Autumn Statement: Philip Hammond should learn from Labour's fiscal rule says Institute for Fiscal Studies

Carl Emmerson of the IFS argued that a superior target for the Government would be to aim for a surplus only on the ‘current’ budget, rather than the total budget

Ben Chu
Economics Editor
Thursday 24 November 2016 17:50 GMT
The Chancellor is aiming for a budget surplus in the next Parliament
The Chancellor is aiming for a budget surplus in the next Parliament (Getty)

Philip Hammond should sharpen up his new “woolly” fiscal target and adopt one that is much closer to that of the Labour Party, the Institute for Fiscal Studies has suggested.

In the Autumn Statement the Chancellor ditched George Osborne’s central target of running a budget surplus by 2019-20 at the latest and unveiled a much less arduous new goal of wiping out the deficit “at the earliest possible date in the next Parliament”.

But Carl Emmerson of the IFS argues that a superior target for the Government would be to aim for a surplus only on the “current” budget, rather than the total budget.

This would “carve out” infrastructure spending by the state, meaning ministers would not be tempted to slash back long-term productivity-enhancing capital projects.

“If you say you can only invest in what the current generation can pay for, that seems a recipe for underinvestment,” Mr Emmerson said.

He also suggested that Mr Hammond should target a surplus on a forward-looking rolling basis, rather than pledging to achieve a surplus in any particular year.

This would effectively create a budget target similar to the fiscal rule adopted by the shadow Chancellor John McDonnell, who has said he is committed to balancing the current budget deficit on a rolling five-year forecast.

It would also be something close to the original fiscal mandate adopted by Mr Osborne in 2010, which did carve out capital spending and which was something the IFS itself had previously recommended.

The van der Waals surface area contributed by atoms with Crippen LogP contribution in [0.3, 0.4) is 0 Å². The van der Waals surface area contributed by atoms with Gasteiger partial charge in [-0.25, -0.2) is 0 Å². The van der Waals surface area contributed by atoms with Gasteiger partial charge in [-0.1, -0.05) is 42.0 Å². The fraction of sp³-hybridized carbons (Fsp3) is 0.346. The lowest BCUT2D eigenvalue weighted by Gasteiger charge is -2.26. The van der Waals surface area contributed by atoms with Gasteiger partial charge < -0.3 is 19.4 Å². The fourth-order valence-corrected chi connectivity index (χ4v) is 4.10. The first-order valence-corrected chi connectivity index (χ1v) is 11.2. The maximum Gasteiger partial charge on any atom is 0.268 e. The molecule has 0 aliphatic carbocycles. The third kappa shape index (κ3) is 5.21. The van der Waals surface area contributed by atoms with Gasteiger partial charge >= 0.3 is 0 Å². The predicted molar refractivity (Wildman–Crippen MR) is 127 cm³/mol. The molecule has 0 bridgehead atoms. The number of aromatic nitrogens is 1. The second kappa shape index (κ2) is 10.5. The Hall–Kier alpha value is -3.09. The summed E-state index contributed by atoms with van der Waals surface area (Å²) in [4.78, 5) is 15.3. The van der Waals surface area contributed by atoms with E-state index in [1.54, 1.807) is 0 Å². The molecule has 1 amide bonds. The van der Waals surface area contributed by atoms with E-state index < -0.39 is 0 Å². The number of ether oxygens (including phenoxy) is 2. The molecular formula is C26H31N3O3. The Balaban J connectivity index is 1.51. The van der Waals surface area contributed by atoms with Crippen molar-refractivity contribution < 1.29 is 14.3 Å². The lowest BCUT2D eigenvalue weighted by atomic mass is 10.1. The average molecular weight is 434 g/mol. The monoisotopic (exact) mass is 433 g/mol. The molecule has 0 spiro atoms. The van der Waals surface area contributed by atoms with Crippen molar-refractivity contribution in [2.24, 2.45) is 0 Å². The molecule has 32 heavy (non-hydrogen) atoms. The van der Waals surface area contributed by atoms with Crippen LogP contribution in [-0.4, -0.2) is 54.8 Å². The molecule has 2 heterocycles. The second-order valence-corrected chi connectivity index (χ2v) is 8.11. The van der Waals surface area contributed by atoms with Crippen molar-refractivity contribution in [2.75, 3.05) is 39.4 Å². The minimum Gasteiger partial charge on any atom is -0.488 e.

Mr Osborne dropped the capital carve-out after the 2015 election and introduced the hard 2019-20 target for a surplus.

The second part of Labour’s rule is to commit to making the national debt fall as a share of trend GDP over the course of each Parliament.

Mr Hammond’s new debt target only specifies that debt should fall as a percentage of GDP in 2020-21.

The IFS argues that there should be a fiscal target to keep the total national debt as a share of GDP under control, although it does not have any strong recommendation over what the specific new rule should be.

In the Autumn Statement the Office for Budget Responsibility projected an extra £122bn of government borrowing over the five years to 2020-21 relative to its March forecast, with around half of that deterioration attributed to the negative shock of the Brexit vote and leaving the European Union in 2019.

The national debt is now projected to peak at 90 per cent of GDP in 2017-18, before gradually falling thereafter.

For this Parliament Mr Hammond’s self-imposed deficit target is to reduce the cyclically-adjusted Budget deficit to below 2 per cent by 2020-21, equivalent to around £45bn of borrowing in that fiscal year.

This does not carve out capital spending but the Chancellor has given himself a large degree of leeway to hit it.

Despite the deterioration in outlook for tax revenues and £23bn of extra spending on infrastructure over the next five years, cyclically-adjusted borrowing is projected to be £18.5bn in 2020-21, leaving around £26.5bn of fiscal space for Mr Hammond.

Paul Johnson, the director of the IFS, noted that the Government was now planning to borrow a similar sum in 2020-21 as the previous shadow Chancellor, Ed Balls, had proposed ahead of the 2015 general election – proposals that the Conservative Party at the time had portrayed as fiscally reckless.

“It wouldn’t be far from the truth to say that the new fiscal plans aren’t Osborne’s, they are Balls’,” said Mr Johnson.

Mr Johnson said that the Government’s aim for budget balance in the next Parliament was “rather woolly”, although he added that the uncertainty created by Brexit might make “a degree of woolliness sensible”.

Mr Emmerson said Mr Hammond might look to reshape the fiscal rule before the next election in 2020.

“That would be a good time for a review of the fiscal framework,” he said.

A Labour spokesman said that Mr Hammond, by not carving out capital spending, had not learned "the most important lesson" from the failure of Mr Osborne's rule.

“Labour’s Fiscal Credibility Rule was developed in conjunction with world-leading experts to give a sensible route to budget balance. By setting out a target for current spending balance in five years and a debt rule to ensure the long-term sustainability of the public finances, we will give security and clarity to businesses and taxpayers about the future path for the economy,” he said.

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